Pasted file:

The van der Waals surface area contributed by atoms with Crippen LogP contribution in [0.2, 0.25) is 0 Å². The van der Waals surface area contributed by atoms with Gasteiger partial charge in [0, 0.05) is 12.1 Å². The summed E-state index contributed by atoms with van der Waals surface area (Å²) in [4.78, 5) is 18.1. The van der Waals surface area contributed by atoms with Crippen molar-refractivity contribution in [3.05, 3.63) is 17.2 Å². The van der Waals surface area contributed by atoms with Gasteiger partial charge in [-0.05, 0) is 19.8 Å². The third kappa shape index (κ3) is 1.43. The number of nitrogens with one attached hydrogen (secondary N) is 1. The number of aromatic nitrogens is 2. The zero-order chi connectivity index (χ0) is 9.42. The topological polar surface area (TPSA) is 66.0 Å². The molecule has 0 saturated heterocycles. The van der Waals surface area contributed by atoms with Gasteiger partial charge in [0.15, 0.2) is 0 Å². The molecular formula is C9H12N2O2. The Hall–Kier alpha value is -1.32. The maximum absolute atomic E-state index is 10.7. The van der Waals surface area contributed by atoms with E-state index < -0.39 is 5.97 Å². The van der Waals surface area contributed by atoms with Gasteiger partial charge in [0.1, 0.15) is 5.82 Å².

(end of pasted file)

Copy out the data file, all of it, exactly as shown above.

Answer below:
The van der Waals surface area contributed by atoms with Crippen LogP contribution in [0.2, 0.25) is 0 Å². The van der Waals surface area contributed by atoms with Gasteiger partial charge in [0, 0.05) is 12.1 Å². The summed E-state index contributed by atoms with van der Waals surface area (Å²) in [4.78, 5) is 18.1. The van der Waals surface area contributed by atoms with Crippen molar-refractivity contribution in [3.05, 3.63) is 17.2 Å². The van der Waals surface area contributed by atoms with Gasteiger partial charge in [-0.05, 0) is 19.8 Å². The third kappa shape index (κ3) is 1.43. The number of nitrogens with one attached hydrogen (secondary N) is 1. The number of aromatic nitrogens is 2. The zero-order chi connectivity index (χ0) is 9.42. The topological polar surface area (TPSA) is 66.0 Å². The molecule has 0 saturated heterocycles. The van der Waals surface area contributed by atoms with Gasteiger partial charge in [0.15, 0.2) is 0 Å². The molecular formula is C9H12N2O2. The Hall–Kier alpha value is -1.32. The maximum absolute atomic E-state index is 10.7. The van der Waals surface area contributed by atoms with E-state index < -0.39 is 5.97 Å². The van der Waals surface area contributed by atoms with Gasteiger partial charge in [0.1, 0.15) is 5.82 Å².